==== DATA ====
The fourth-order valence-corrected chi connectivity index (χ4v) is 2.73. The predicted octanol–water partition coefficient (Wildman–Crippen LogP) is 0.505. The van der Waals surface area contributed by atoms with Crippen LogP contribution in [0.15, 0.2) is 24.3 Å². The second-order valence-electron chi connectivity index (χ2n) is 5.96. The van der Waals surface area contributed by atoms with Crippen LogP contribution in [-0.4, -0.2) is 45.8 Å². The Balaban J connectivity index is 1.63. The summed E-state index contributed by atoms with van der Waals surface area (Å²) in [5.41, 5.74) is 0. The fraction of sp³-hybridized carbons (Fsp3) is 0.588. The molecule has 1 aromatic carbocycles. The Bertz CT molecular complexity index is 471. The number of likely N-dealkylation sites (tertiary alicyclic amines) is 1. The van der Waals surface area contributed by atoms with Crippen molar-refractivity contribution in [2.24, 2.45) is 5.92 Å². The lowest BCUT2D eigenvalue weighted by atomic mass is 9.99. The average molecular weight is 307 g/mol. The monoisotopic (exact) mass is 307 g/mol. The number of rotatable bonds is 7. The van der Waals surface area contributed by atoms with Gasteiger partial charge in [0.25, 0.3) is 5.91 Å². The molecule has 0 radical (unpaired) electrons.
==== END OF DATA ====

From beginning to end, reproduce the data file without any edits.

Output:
The fourth-order valence-corrected chi connectivity index (χ4v) is 2.73. The predicted octanol–water partition coefficient (Wildman–Crippen LogP) is 0.505. The van der Waals surface area contributed by atoms with Crippen LogP contribution in [0.15, 0.2) is 24.3 Å². The second-order valence-electron chi connectivity index (χ2n) is 5.96. The van der Waals surface area contributed by atoms with Crippen LogP contribution in [-0.4, -0.2) is 45.8 Å². The Balaban J connectivity index is 1.63. The summed E-state index contributed by atoms with van der Waals surface area (Å²) in [5.41, 5.74) is 0. The fraction of sp³-hybridized carbons (Fsp3) is 0.588. The molecule has 1 aromatic carbocycles. The Bertz CT molecular complexity index is 471. The number of likely N-dealkylation sites (tertiary alicyclic amines) is 1. The van der Waals surface area contributed by atoms with Crippen molar-refractivity contribution in [2.24, 2.45) is 5.92 Å². The lowest BCUT2D eigenvalue weighted by atomic mass is 9.99. The average molecular weight is 307 g/mol. The monoisotopic (exact) mass is 307 g/mol. The number of rotatable bonds is 7. The van der Waals surface area contributed by atoms with Gasteiger partial charge in [0.25, 0.3) is 5.91 Å². The molecule has 0 radical (unpaired) electrons.